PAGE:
Originalism at the Right Time?

Josh Blackman

90 Texas L. Rev. See Also 269

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Professor Blackman critiques the originalist methodology employed by Calabresi and Rickert.

Paving the Path to Accurately Predicting Legal Outcomes: A Comment on Professor Chien‘s Predicting Patent Litigation

Jay P. Kesan, David L. Schwartz & Ted Sichelman

90 Texas L. Rev. See Also 97

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Professor Colleen Chien recently developed an innovative and important model that relies on a patent’s “after-acquired” characteristics to predict the chances that the patent will be involved in litigation. This comment critiques Professor Chien’s model by identifying certain weaknesses, including that its dataset is limited to 1990 patents and its sample size may be too small to be sufficiently representative, as well as a number of endogeneity concerns. Additionally, we seek a more precise definition of data regarding the patent owner, further categorization of reexamination data, and research into the timing of transfer. Finally, we question her policy recommendations given these weaknesses and propose areas of further inquiry.

On Predicting Patent Litigation

Lee Petherbridge
90 Texas L. Rev. See Also 75

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Professor Petherbridge focuses on the claim that a model, identified in Professor Chien’s article, can be used to predict whether a patent is likely to be asserted against an innovation.  Using assumptions generous to the model, Professor Petherbridge generates a test that improves the probability of accurately assessing whether a patent will be litigated.  He also identifies a number of practical problems with Professor Chien’s model, including that the model captures false positives that render implementation of the model burdensome.  Professor Petherbridge next asks whether there is a “lurking variable” that can better explain the model’s results and whether the data generated by the model is practically useful.  While Professor Petherbridge identifies these misgivings with Professor Chien’s article, he notes that the article has identified certain acquired characteristics that may make predicting patent litigation an easier task.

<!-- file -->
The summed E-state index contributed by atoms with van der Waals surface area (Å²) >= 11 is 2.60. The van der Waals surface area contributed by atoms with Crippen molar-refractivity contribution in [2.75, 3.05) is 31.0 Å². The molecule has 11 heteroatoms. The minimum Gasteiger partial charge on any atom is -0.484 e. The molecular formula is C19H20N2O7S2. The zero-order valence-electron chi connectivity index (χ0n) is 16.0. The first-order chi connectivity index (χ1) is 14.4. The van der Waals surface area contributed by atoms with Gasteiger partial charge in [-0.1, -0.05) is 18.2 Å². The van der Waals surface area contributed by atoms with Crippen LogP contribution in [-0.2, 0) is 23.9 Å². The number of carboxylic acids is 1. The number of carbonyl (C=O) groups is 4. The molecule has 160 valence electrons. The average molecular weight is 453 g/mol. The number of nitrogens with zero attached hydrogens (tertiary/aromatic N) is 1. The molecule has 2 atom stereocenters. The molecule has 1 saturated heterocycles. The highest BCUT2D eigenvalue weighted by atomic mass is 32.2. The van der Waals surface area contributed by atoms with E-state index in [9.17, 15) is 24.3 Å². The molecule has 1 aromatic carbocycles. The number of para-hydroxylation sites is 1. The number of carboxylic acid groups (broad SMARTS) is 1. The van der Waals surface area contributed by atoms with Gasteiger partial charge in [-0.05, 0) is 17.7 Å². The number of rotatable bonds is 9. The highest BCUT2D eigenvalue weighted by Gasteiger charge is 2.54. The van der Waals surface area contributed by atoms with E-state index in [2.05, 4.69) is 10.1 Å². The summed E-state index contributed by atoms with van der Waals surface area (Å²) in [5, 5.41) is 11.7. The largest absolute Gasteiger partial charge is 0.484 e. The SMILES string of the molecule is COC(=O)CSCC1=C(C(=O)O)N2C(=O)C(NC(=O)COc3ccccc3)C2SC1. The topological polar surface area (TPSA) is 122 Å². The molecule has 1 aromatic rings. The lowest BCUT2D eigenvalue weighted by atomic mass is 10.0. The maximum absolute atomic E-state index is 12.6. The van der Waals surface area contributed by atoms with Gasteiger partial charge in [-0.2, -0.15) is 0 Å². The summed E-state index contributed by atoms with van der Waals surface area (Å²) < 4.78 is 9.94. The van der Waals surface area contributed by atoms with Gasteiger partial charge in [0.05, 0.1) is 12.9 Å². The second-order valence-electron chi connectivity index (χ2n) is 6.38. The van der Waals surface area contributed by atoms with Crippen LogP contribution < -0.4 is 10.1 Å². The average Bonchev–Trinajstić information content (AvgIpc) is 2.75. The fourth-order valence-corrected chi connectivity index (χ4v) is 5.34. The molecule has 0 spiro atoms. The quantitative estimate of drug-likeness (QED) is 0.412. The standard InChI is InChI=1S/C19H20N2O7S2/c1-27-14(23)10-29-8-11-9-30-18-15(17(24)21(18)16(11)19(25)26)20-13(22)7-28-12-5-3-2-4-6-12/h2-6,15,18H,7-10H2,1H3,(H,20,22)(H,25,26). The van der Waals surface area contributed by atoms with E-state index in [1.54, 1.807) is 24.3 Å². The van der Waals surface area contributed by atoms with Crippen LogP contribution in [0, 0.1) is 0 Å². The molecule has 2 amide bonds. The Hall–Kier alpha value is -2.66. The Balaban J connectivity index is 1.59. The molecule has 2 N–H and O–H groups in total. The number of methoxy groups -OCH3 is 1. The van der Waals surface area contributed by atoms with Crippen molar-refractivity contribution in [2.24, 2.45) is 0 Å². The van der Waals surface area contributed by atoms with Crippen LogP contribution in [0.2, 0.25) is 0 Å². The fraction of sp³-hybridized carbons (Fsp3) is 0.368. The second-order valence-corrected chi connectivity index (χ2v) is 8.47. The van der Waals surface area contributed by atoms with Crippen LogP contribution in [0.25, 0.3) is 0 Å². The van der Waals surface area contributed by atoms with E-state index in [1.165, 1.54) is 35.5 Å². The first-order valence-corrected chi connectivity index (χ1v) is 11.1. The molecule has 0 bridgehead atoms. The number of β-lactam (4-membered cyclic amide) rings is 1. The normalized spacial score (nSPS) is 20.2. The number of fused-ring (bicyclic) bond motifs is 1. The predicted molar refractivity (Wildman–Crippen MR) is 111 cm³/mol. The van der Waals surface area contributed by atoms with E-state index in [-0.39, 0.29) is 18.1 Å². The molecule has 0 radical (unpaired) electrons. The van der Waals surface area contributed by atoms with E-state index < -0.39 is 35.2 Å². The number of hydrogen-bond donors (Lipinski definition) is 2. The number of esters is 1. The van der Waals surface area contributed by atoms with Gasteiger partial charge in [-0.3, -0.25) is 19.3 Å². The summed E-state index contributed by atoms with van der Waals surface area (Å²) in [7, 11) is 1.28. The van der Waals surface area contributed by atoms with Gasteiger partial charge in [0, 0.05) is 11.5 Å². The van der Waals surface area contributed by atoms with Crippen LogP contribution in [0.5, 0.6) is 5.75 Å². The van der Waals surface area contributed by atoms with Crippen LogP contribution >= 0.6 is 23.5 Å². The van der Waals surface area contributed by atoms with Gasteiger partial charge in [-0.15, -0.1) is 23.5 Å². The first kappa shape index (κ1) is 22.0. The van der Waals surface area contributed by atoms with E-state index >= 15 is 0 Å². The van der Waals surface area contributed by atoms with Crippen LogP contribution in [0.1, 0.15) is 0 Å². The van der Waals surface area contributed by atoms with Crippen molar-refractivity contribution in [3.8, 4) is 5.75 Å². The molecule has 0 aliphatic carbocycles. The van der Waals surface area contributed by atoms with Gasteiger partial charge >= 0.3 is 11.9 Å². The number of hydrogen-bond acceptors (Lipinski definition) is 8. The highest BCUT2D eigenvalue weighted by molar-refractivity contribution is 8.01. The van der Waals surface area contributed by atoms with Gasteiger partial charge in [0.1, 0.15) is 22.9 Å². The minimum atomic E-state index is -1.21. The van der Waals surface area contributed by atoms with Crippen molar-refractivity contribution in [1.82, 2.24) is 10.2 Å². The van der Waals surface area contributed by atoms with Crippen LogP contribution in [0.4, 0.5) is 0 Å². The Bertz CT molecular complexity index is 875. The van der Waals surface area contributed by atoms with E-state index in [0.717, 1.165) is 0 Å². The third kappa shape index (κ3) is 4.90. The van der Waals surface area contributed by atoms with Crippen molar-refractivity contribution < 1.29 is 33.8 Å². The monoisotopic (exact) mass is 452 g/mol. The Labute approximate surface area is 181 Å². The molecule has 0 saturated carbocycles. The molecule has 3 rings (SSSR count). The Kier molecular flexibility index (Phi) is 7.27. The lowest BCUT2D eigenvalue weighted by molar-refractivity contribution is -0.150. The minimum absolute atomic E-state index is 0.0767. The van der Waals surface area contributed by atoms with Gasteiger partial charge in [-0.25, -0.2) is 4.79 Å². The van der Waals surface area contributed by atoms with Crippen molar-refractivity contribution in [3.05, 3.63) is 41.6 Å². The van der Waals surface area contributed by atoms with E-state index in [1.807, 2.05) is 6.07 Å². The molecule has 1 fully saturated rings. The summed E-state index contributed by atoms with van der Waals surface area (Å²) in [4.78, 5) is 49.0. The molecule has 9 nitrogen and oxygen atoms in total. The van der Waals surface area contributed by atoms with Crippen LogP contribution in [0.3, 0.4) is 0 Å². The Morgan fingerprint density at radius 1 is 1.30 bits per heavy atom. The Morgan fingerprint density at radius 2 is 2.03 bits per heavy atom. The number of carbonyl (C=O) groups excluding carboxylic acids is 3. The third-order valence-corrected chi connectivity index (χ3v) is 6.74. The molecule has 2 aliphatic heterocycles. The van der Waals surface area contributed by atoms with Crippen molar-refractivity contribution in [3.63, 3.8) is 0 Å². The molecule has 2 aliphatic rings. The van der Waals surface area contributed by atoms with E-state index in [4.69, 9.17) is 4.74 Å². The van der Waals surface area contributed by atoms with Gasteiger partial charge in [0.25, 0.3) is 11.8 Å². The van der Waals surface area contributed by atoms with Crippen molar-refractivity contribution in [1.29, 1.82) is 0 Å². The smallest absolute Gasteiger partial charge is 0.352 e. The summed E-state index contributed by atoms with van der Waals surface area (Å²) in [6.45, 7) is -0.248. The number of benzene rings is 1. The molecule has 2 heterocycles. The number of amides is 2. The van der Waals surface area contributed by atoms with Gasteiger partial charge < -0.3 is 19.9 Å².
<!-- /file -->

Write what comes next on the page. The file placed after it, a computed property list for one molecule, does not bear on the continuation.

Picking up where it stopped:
Cybersecurity: Toward a Meaningful Policy Framework

Peter M. Shane
90 Texas L. Rev. See Also 87

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Professor Shane responds to the framework for cybersecurity protections developed in Mr. Thompson’s note.  For reasons of practicality and comprehensiveness, Professor Shane argues that this framework is insufficient, and he identifies current issues that suggest larger problems that confront the cybersecurity enterprise.  Professor Shane notes that the current cybersecurity climate is more serious than suggested by Mr. Thompson, with criminal enterprises becoming increasingly sophisticated and damaging to networks.  This climate is also characterized by an absence of effective policy caused by overlapping bureaucracies, conflict between the military and private sectors, private control of networks, and a lack of governmental understanding of the problem.

Professor Shane concludes by identifying his proposal for a national commission to consider public needs and technical expertise in formulating an approach to cybersecurity.

Of Geese, Ribbons, and Creative Destruction: Moral Rights and Its Consequences

Robert C. Bird

90 Texas L. Rev. See Also 63

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Professor Bird responds to Ms. Lindsey Mills’s Note, Moral Rights: Well-Intentioned Protection and its Unintended Consequences, applauding her reasoned criticisms of moral rights, particularly the right of integrity, but noting some misgivings based on her discussions of a Canadian moral rights case and artistic destruction.  Professor Bird concludes with an appeal to pragmatism in light of “artistic doomsday rhetoric” against moral rights protections in American law.

Non-originalist Originalists: The Nineteenth Amendment and the Fourteenth Amendment‘s Anticaste Principle

Alfred L. Brophy

90 Texas L. Rev. See Also 55

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Professor Brophy responds to the ongoing dialogue concerning Professor Calabresi and Ms. Rickert’s article with his reactions to their originalist argument that the Fourteenth Amendment prohibits sex discrimination as a matter of original public meaning.  He observes a tension between original meaning and original intent and argues that original public meaning may differ from the Framers’ “original expected applications.”  Professor Brophy continues by asking a series of questions to ascertain how the Framers identified, how original meaning is established, and whose meaning governs.  Professor Brophy then observes how the Reconstruction-era amendments were construed broadly at the time and how by the Civil War, Americans had viewed the Constitution as a set of broad principles rather than a “mere set of words.”  Brophy concludes by suggesting potential applications of the Calabresi and Rickert argument.